The Bulls’ best chance to be competitive is to use their relative athleticism to push the tempo against a half-court-oriented Celtics offense and downgraded KG-less defense. This would be similar to the method employed by Scott Skiles’ Bulls team that swept the Heat (who happened to be that season’s defending champs) in the 2007 playoffs, albeit Vinny Del Negro’s group has better offensive weapons counterbalanced by a significantly worse defensive unit. After having a little bit of a lull in January and February, Derrick Rose has been rejuvenated in March and April (to the point where the point guard winning the Rookie of the Year is the biggest lock out of any of this year’s NBA individual awards) and John Paxson’s trade for John Salmons and Brad Miller has been a relative success. I’ll admit to having known virtually nothing about Salmons when he got sent over by the Kings (and I watch a lot of basketball), but his cockeyed jump-shot has grown on me to the point where his apparent recent injury issue has me much concerned than the fact that Luol Deng has been shut down. Salmons is one of a rare breed in the NBA: he’s a solid contributor and scorer that’s getting paid commensurate with the value he provides to the team. This means that he’ll be getting a Deng-like overpayment by the Bulls or some other team after next season (see also Kirk Hinrich and Ben Wallace). Regardless, I can’t believe that I’m writing that the health of some guy that I thought was the name of an entrée at Red Lobster a couple of months ago will end up swinging a game or two for the Bulls one way or the other against the defending champs, but it sure looks that way.

I still say that the Celtics will take the Bulls in 6 games (as opposed to 4 if Garnett were playing), although I also envision Derrick Rose having a couple of games that will serve the general public notice of his phenomenal skills (to the extent that it doesn’t know already) at the most difficult position to play in as a rookie in sports outside of quarterback. While D-Rose won’t put on a performance on par with Michael Jordan dropping 63 points in the old Boston Garden in the 1986 playoffs (against a Celtics team that would go on to win the NBA title that year), which led Larry Bird to famously proclaim that MJ was “God disguised as a basketball player” (and if Basketball Jesus makes a statement of that nature, you know it to be true), I think that it’s great that young point guard is going to get some playoff experience right away against a veteran club. From the moment that the Bulls won the NBA lottery last year, the focus of the organization has been to build around Rose to create a legitimate championship contender two or three years down the road. Outside of having Vinny Del Negro as coach (unfortunately, it’s 99% likely that we’re stuck with him for at least another season – I’m sure I’ll be posting a long overdue rant on this subject sooner rather than later), the Bulls are at least on the ascent where they should be set up nicely when the all-important 2010 free agent class hits the open market. Until then, I’ll enjoy some playoff basketball back in Chicago after a one-year hiatus.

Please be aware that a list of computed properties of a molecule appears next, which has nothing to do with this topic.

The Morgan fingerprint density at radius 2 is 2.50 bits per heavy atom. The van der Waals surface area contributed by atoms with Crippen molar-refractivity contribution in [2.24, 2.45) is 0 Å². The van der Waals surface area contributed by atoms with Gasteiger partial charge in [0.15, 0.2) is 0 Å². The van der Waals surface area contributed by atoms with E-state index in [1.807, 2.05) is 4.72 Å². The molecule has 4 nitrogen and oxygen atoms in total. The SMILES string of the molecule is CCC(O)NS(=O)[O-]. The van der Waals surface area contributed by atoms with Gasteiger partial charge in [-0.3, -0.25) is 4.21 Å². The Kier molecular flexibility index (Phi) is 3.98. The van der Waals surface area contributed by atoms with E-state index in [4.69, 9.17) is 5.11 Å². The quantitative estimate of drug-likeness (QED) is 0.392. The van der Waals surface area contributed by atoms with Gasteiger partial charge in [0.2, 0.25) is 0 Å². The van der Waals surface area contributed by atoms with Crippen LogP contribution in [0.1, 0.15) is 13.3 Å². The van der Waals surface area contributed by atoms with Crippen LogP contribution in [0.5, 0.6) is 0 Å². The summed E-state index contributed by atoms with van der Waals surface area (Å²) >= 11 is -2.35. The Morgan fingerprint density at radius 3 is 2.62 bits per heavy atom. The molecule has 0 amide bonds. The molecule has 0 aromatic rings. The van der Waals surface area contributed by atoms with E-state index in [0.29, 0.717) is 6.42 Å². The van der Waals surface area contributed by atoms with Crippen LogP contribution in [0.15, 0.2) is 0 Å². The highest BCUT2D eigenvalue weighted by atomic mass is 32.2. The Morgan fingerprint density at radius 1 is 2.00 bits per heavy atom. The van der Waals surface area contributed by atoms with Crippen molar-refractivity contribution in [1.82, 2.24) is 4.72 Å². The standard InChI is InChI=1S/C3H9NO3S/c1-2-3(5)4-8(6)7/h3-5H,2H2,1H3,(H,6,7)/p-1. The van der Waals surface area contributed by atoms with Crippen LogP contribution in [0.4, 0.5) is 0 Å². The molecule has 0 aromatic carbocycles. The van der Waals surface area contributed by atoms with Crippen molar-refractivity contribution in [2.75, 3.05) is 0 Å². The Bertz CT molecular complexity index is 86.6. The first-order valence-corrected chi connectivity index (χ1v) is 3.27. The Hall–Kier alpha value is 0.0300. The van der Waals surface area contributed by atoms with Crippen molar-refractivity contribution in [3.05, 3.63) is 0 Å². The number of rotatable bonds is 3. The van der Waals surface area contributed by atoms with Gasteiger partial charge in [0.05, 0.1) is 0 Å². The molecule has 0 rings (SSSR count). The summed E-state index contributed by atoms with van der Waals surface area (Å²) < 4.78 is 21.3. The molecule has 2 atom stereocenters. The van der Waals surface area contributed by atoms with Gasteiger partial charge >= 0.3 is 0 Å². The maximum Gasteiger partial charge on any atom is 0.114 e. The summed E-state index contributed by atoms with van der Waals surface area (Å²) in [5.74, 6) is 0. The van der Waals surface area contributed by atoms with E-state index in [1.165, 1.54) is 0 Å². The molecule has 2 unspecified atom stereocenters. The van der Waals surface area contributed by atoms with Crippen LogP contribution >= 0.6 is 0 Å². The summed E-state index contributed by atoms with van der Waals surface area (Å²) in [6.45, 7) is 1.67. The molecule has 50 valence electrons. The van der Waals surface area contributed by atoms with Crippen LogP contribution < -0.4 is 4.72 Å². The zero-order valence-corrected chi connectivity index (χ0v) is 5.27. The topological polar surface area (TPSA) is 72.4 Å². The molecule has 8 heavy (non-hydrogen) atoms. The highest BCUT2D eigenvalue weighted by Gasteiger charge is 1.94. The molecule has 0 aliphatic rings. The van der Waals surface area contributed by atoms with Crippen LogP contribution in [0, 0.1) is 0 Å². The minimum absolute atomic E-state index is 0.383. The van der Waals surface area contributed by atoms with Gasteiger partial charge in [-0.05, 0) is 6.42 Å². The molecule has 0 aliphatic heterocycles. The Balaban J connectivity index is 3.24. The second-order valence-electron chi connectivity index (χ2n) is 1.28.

(Image from Sports Illustrated)

Random Observations on the World of Sports and Frank the Tank’s Football Parlay – New Year’s 2009 Edition

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A few random observations before we get to an expanded edition of this week’s football picks:

  1. The Bears Are Horrible… and the NFC is Even Worse – There was no logical reason for the Bears to have beaten the Packers this past Monday night.  They played as if though they were ready to pack it in for the season as opposed to fighting to keep alive in the playoff race.  Only the Bears have the ability to make me feel like I just drank some paint even while winning football games.  The only saving grace is that the NFC is so horrific (trading the Big 12 South straight up for the NFC West would have made for a much more competitive year) that this mediocre team could still actually host a playoff game if the right things fall into place.
  2. The Illini Basketball Team Actually Has Some Life… and So Does the Rest of the Big Ten – Hope is a dangerous drug.  As I’ve stated in some prior posts, I was more than willing to scrap this current Illinois basketball season as a complete rebuilding project with an aim toward giving Alex Legion ample playing time.  After absolutely crushing Missouri in the Braggin’ Rights Game on Tuesday night, though, the Illini seem to be looking to get back to the NCAA Tournament a year ahead of schedule.  One of these years, Illinois will beat Mizzou in football and then Mizzou will beat Illinois in basketball, upon which I will cardon myself in the basement with a plethora of perishable goods to prepare for the impending destruction of the world.